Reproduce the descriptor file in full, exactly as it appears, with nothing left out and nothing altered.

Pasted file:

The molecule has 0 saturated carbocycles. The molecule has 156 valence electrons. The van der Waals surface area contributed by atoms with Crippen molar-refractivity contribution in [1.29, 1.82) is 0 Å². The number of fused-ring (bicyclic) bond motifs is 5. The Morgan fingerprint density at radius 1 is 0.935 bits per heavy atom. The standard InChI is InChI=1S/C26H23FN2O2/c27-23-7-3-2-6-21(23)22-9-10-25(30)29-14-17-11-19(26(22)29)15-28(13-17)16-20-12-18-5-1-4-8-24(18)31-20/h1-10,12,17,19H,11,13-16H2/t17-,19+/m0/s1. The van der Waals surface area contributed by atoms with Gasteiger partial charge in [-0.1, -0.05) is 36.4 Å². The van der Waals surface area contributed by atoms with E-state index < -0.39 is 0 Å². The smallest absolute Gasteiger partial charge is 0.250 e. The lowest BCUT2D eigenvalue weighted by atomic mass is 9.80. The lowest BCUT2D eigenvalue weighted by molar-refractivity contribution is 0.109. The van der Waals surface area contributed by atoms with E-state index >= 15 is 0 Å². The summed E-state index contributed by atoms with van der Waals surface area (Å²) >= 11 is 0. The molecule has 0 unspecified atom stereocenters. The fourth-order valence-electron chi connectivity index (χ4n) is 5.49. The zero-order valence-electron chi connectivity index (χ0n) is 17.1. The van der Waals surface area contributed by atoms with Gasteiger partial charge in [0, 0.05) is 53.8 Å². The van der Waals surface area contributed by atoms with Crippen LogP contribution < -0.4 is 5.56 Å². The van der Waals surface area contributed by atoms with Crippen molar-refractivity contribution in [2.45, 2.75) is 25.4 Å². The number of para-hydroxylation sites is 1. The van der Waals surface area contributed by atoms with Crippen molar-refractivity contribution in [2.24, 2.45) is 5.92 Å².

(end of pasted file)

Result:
The molecule has 0 saturated carbocycles. The molecule has 156 valence electrons. The van der Waals surface area contributed by atoms with Crippen molar-refractivity contribution in [1.29, 1.82) is 0 Å². The number of fused-ring (bicyclic) bond motifs is 5. The Morgan fingerprint density at radius 1 is 0.935 bits per heavy atom. The standard InChI is InChI=1S/C26H23FN2O2/c27-23-7-3-2-6-21(23)22-9-10-25(30)29-14-17-11-19(26(22)29)15-28(13-17)16-20-12-18-5-1-4-8-24(18)31-20/h1-10,12,17,19H,11,13-16H2/t17-,19+/m0/s1. The van der Waals surface area contributed by atoms with Gasteiger partial charge in [-0.1, -0.05) is 36.4 Å². The van der Waals surface area contributed by atoms with E-state index < -0.39 is 0 Å². The smallest absolute Gasteiger partial charge is 0.250 e. The lowest BCUT2D eigenvalue weighted by atomic mass is 9.80. The lowest BCUT2D eigenvalue weighted by molar-refractivity contribution is 0.109. The van der Waals surface area contributed by atoms with E-state index >= 15 is 0 Å². The summed E-state index contributed by atoms with van der Waals surface area (Å²) >= 11 is 0. The molecule has 0 unspecified atom stereocenters. The fourth-order valence-electron chi connectivity index (χ4n) is 5.49. The zero-order valence-electron chi connectivity index (χ0n) is 17.1. The van der Waals surface area contributed by atoms with Gasteiger partial charge in [0, 0.05) is 53.8 Å². The van der Waals surface area contributed by atoms with Crippen LogP contribution < -0.4 is 5.56 Å². The van der Waals surface area contributed by atoms with Crippen molar-refractivity contribution in [2.45, 2.75) is 25.4 Å². The number of para-hydroxylation sites is 1. The van der Waals surface area contributed by atoms with Crippen molar-refractivity contribution in [2.24, 2.45) is 5.92 Å².